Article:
From Sarsens to Clay


Image: copyright Roger Kidd, used under a Creative Commons licence.

A few weeks ago I went to a poetry workshop in Avebury, led by Jo Bell and Martin Malone. After a bracing walk around the stones, which we used as a starting point for our imagination, we began to consider our own personal archaeologies. As I come from Stoke on Trent, I took the derelict “pot banks” and their surrounding landscape as a theme, plus a line from a poem by Adam Thorpe, and wrote this:


Industrial Archaeology

It’s artificial and there’s nothing at the core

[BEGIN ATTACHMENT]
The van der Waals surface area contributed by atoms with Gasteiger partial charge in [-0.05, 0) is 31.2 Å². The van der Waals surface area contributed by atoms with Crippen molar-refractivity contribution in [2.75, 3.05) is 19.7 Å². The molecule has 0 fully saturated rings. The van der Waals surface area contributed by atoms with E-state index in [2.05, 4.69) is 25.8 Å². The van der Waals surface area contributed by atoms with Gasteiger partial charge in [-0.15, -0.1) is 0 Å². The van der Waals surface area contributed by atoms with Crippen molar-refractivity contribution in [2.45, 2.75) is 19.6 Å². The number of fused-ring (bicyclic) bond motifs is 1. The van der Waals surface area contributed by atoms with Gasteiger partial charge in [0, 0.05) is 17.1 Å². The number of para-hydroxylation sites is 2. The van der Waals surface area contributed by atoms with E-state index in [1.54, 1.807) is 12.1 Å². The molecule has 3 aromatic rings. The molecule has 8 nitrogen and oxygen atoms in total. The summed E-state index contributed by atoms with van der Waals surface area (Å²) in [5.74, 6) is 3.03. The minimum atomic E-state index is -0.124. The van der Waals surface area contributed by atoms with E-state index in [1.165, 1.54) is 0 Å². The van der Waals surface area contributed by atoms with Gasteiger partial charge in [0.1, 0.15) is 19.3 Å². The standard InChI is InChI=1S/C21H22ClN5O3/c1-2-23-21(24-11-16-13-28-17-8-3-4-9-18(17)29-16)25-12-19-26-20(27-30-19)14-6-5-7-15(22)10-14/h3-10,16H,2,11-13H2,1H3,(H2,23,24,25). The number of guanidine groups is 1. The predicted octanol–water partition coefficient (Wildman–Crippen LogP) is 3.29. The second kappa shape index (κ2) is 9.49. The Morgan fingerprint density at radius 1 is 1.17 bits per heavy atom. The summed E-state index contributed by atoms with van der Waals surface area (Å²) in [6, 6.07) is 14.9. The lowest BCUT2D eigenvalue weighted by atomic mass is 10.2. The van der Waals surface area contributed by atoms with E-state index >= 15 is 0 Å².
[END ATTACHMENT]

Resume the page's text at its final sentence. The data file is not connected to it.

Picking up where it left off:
Adam Thorpe; ‘Silbury Hill’

It’s artificial and there’s nothing at the core
but clay and pebbles; this ditch and bank
cut for a waterway, that, for a motorway.
This sheer cliff a windowed warehouse
where plates nest on spacers made of fireclay
and pots hunker down in saggared cists.
Here a toilet-bowl midden cast out by Doulton
there, winding gear, as pithead megaliths.
Rounded cairns barrow within the landscape,
squat, strangely bottle-shaped and hollow
as a hermit’s cell. They bear traces of old fires,
their use no longer understood, but probably
of ritual significance. Today, all we remember is;
they’re artificial and there’s nothing at the core.